Friday, January 27, 2006

Extra, extra: Baby boomer admits to feeling concerned for his generation’s legacy

I'm extremely concerned that we're leaving to our children and grandchildren the worst legacy that any generation has in history.

says former late-60s uni student and now documentary film-maker Nick Torrens.

Of course, even as he admits his concern, he (inadvertently, probably) twists the knife into a good chunk of GenX. For the millionth time – there is a large cohort out there, including me (b. 1964) that is NOT baby boomer, and is NOT the children (or grandchildren) of boomers, nor is even a sibling of boomers.

Anyway, Torrens’s doco, “The Men Who Would Conquer China” – which aired on ABC the other night – should be left to speak for itself, which it does quite well. Out of the several binaries the doco turns on, including boomer capitalist (American Mart Bakal) vs Xer capitalist (Hongkong Chinese Vincent Lee), I’d say the most striking is the non-binary for New Yorker Bakal, around 10 vs 12 September 2001.

Setting the scene: Bakal is filmed sometime before 11 September 2001, speaking from neon-lit central Beijing, and feeling expansive, having noticed just how many American brands are up in lights:

This is just like being in Times Square in New York. Globalisation’s working; it’s getting rid of the enmity; it’s getting rid of the sense that it’s them-and us. We’re all together, we’re one people around the world.

That’s what globalisation’s about – it’s the combining and communications. That we watch the same things on television, that we can all see CNN, we listen to the same music, we watch the same movies.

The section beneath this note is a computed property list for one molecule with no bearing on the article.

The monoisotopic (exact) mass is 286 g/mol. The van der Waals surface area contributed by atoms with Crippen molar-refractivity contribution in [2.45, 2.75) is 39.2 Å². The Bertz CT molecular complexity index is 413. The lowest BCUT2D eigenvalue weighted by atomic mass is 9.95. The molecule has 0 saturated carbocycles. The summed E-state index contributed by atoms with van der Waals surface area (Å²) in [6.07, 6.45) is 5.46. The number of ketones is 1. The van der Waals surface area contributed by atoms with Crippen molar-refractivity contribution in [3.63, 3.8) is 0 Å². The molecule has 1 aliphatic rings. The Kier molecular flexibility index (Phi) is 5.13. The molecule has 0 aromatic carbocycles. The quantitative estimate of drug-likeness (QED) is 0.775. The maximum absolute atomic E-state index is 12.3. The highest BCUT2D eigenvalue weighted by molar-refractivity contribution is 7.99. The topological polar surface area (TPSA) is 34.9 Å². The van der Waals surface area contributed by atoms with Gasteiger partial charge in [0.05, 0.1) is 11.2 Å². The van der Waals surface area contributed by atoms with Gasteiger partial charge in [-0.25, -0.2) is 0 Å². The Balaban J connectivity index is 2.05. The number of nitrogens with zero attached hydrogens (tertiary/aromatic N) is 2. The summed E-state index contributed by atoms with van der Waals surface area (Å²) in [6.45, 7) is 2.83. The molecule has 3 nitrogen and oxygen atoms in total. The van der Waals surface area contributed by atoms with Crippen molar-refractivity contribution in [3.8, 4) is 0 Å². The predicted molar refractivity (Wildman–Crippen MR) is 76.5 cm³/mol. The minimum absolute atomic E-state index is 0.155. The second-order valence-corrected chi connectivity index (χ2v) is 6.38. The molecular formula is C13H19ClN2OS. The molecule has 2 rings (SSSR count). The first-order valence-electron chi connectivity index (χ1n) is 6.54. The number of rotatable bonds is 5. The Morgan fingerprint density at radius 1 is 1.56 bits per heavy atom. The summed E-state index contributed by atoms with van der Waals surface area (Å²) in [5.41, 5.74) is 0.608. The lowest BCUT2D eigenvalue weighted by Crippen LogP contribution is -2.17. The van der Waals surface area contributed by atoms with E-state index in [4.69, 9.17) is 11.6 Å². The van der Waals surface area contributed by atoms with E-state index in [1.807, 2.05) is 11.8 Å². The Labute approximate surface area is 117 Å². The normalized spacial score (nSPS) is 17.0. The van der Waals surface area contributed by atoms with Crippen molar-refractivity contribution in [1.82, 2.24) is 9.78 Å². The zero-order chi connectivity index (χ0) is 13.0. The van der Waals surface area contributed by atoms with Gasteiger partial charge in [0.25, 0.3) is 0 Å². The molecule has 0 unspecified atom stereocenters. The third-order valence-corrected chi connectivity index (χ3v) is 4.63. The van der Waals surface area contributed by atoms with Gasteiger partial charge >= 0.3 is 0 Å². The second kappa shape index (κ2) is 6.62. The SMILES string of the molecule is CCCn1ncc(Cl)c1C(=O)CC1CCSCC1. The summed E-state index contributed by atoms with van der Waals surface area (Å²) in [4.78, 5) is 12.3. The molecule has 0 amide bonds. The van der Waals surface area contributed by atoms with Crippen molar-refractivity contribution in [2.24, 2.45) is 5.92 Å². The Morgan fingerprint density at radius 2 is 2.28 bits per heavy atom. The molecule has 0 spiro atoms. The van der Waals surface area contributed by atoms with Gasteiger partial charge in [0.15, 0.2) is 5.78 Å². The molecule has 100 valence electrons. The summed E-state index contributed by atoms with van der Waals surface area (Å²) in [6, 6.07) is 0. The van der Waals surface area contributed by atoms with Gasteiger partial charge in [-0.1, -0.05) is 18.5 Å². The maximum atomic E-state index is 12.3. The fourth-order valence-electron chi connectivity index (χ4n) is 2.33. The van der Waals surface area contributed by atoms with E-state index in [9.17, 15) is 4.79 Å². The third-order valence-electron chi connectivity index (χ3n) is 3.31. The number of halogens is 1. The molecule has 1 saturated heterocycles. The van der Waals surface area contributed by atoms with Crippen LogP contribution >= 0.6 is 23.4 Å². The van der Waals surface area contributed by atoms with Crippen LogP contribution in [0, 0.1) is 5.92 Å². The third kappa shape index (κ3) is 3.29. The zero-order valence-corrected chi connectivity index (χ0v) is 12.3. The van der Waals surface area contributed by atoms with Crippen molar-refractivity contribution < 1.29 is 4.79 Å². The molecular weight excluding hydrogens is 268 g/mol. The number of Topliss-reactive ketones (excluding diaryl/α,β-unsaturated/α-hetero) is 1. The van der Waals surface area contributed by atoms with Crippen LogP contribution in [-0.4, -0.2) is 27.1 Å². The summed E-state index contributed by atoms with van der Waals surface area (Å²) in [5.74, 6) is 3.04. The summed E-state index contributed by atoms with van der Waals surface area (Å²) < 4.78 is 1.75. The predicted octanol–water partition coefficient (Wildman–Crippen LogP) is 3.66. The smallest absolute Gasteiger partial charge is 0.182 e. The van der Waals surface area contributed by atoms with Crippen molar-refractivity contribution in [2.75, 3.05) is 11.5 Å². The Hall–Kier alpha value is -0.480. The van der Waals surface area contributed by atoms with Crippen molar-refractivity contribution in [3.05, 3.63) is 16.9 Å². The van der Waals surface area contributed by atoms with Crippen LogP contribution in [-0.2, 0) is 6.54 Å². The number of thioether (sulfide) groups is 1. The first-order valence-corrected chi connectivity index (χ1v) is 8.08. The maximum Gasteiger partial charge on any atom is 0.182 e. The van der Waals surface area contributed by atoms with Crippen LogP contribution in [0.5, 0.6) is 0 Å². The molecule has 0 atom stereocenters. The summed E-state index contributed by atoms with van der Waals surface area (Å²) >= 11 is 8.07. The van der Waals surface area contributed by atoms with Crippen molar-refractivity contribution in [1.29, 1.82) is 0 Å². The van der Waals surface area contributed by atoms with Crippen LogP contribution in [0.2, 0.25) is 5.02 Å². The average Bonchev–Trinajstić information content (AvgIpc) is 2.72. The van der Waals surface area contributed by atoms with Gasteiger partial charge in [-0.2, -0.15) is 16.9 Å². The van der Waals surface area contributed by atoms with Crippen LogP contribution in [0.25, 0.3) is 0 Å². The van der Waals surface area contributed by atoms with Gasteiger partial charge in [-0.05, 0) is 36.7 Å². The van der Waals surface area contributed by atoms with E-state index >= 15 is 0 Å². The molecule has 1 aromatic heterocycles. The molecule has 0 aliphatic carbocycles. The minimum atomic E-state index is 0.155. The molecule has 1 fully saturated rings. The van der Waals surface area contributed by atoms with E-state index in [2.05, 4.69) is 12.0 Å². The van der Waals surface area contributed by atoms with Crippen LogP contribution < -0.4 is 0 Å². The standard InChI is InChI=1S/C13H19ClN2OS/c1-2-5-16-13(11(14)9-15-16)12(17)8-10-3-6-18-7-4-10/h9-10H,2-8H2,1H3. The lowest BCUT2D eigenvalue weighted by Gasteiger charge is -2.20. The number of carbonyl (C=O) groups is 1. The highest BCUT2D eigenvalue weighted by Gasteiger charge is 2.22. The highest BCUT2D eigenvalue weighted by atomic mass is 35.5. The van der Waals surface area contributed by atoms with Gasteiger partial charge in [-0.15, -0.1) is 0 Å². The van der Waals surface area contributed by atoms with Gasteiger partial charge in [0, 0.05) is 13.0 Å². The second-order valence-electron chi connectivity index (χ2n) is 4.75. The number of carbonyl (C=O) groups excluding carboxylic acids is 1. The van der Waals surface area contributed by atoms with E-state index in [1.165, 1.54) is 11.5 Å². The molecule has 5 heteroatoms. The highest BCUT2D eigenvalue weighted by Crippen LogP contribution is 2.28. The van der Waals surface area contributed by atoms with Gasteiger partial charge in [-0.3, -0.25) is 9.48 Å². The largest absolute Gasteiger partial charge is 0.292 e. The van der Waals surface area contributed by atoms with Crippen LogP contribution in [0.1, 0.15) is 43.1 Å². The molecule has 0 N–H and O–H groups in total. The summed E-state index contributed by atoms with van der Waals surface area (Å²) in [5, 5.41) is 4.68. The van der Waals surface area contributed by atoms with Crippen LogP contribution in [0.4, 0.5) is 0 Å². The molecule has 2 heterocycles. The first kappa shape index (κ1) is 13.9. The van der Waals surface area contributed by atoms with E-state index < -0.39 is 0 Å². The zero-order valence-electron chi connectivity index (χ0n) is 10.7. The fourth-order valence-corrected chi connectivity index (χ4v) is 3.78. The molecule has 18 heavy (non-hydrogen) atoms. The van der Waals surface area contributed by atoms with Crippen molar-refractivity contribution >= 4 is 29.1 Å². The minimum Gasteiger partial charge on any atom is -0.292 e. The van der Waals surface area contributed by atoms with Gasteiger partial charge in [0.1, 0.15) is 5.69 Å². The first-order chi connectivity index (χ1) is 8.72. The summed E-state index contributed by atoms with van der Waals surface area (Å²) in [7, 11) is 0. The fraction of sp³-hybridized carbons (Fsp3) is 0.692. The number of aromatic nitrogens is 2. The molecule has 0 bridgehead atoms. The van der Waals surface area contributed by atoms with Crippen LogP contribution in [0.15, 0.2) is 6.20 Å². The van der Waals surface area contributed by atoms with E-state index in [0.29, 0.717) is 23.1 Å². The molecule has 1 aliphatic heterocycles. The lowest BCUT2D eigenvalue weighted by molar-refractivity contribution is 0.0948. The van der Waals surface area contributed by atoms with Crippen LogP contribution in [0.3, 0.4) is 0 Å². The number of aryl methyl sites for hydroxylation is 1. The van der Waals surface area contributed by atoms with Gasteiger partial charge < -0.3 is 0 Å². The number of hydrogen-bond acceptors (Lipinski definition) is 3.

The American way of life and its sense of freedom and the opportunity to make money is good for citizens of all countries around the world. It’s terrible that there’s so much resentment against the United States today, because it’s the greatest place on earth.

[cue footage of World Trade Centre tumbling down, etc.]

Needless to say, there is no suggestion in the doco that Bakal would resile from a single word of the above, post 9/11. Which, for me anyway, rather suggests that that day’s atrocities, as a wake-up call, still uncomfortably exist in snooze-button land, meaning that the alarm will and must go off all over again, sometime in the future.

Possibly, Bakal’s being effectively cast as the Ugly American from central casting is unfair to the real-life guy. But a snippet of what has to be the latter, real McCoy does emerge in a later vignette.

On the verge of finally doing a long-awaited Big China Deal, Bakal is being told at the last minute that the target – a Chinese tyre factory that has gone broke – is not available for purchase unencumbered: the tyre factory’s management want “in”, too. Specifically, they want first to buy the asset themselves (via a management buy-out) ,and then on-sell it to Bakal and Lee’s cashed-up joint venture.

Bakal – who apparently made most of his money in Eastern Europe in the early 90s, where and when management kleptocracy was all the rage, as long as the Western carpet-bagger got his cut – can’t, for whatever reason, stomach this when it comes to the Chinese:

I don’t think it’s very fair that the management team thinks that they can talk the government into selling [the tyre factory] to them for essentially free, and then sell it to, us for a much higher price . . . We’re going to talk to the government, and stop these guys from trying to be crooks.

I’m at a loss the comprehend Bakal’s sense of morality here. Maybe, a la the Marquis of Queensberry calling Oscar Wilde a “posing [sodomite]”, there’s an important inflection in Bakal’s “trying to be crooks”. As in – no new entrants permitted to our little game.

How very boomer of him– and how nice that, in China at least, Bakal gets done like a dinner.

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